Two weeks ago, Ann Minch of Red Bluff, Calif. announced in a YouTube video that she'd launched a one-woman "Debtors' Revolt" and would refuse to pay off her credit card balance after an unfair interest-rate hike. Now, after her video made a huge splash, Bank of America has agreed to reduce her rate.
Minch said in a video posted Saturday that a Bank of America executive contacted her on Friday.
"He asked me to talk a little about my personal financial situation so we can negotiate some kind of agreement in regard to my existing credit card account," she said. The executive "tried to get me to agree to 16.99 percent and I said, 'No, nope, I believe because you guys are getting your money from the Fed at zero percent interest... that 12.99 percent is a more than generous profit margin for you guys.' So he did finally agree to that and he also agreed to send me that in writing."
A Bank of America spokeswoman confirmed to the Huffington Post that Bank of America got in touch with Minch, and, "based on additional information we received about her situation, we reached a mutually agreeable resolution." Citing customer privacy, the spokeswoman declined to provide details. Minch said she'd send the Huffington Post the confirmation letter as soon as she gets it. (Her rate had been 12.99 percent for a long time before it shot up this year.)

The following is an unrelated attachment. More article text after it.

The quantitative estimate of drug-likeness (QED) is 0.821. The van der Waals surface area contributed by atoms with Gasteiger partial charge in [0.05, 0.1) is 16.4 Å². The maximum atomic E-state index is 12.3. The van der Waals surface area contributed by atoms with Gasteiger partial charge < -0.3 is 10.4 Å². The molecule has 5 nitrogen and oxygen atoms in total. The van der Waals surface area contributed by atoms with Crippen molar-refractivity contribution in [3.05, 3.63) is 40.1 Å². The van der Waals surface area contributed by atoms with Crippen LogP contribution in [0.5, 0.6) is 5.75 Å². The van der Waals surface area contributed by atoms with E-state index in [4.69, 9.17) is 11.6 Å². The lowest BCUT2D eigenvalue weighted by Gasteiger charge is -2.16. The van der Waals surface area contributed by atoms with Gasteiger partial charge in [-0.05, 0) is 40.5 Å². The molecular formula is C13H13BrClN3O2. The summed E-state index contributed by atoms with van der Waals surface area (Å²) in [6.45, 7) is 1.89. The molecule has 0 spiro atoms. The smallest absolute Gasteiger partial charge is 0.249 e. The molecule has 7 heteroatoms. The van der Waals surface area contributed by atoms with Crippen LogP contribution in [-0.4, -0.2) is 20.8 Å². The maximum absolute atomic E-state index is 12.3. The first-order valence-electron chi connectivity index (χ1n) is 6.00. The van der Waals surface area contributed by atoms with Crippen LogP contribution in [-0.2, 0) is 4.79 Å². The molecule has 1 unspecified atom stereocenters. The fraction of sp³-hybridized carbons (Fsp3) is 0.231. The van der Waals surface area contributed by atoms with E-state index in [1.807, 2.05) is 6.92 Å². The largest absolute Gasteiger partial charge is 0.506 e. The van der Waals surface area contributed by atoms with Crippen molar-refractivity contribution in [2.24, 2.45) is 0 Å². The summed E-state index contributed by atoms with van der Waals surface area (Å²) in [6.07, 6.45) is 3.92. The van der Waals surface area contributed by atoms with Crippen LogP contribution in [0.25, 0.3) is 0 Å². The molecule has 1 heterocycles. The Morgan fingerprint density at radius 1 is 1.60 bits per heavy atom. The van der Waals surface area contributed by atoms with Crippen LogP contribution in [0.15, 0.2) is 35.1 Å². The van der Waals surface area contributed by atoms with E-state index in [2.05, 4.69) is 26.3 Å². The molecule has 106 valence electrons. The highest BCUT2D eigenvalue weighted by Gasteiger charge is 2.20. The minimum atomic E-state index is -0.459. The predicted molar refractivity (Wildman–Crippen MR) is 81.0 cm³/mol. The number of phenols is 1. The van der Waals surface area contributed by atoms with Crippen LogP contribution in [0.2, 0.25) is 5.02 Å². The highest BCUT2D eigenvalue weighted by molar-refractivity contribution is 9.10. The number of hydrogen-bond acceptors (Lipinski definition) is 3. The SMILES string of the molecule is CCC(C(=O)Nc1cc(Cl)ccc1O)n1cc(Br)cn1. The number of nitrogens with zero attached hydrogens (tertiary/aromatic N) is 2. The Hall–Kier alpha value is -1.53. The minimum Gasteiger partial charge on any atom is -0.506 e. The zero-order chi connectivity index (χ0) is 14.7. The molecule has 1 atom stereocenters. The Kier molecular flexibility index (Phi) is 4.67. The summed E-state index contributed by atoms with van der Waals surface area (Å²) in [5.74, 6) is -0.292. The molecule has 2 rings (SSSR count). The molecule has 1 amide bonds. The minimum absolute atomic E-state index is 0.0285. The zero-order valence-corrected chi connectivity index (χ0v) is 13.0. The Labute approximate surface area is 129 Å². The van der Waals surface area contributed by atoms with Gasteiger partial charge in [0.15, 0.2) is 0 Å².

Minch's first video has been viewed over 240,000 times. After the Huffington Post featured the 46-year-old stepmother of two in a story, she found herself inundated with media requests from the likes of NBC, CBS, Fox News and also a local reporter.
Minch said the Bank of America executive was very polite and didn't bring up her video, in which she called Bank of America executives "evil, thieving bastards."
It's a sentiment that resonated with HuffPost readers, who flooded this reporter's email account with over 200 letters of praise for Minch and stories of credit card malfeasance. (To all who wrote in -- I'm reading through every letter and will have a follow-up soon!)
Assuming the rate is reduced -- Minch said her online statement from over the weekend didn't reflect the deal -- she will now pay off her credit card balance, which stood at $5,943.34 last week. In her latest video, she encourages others to keep the faith.
"Just because my personal account situation has apparently been resolved, which is a small victory for this debtors' revolt movement, we still have a war to fight," she said.
Here's Minch's victory lap vid: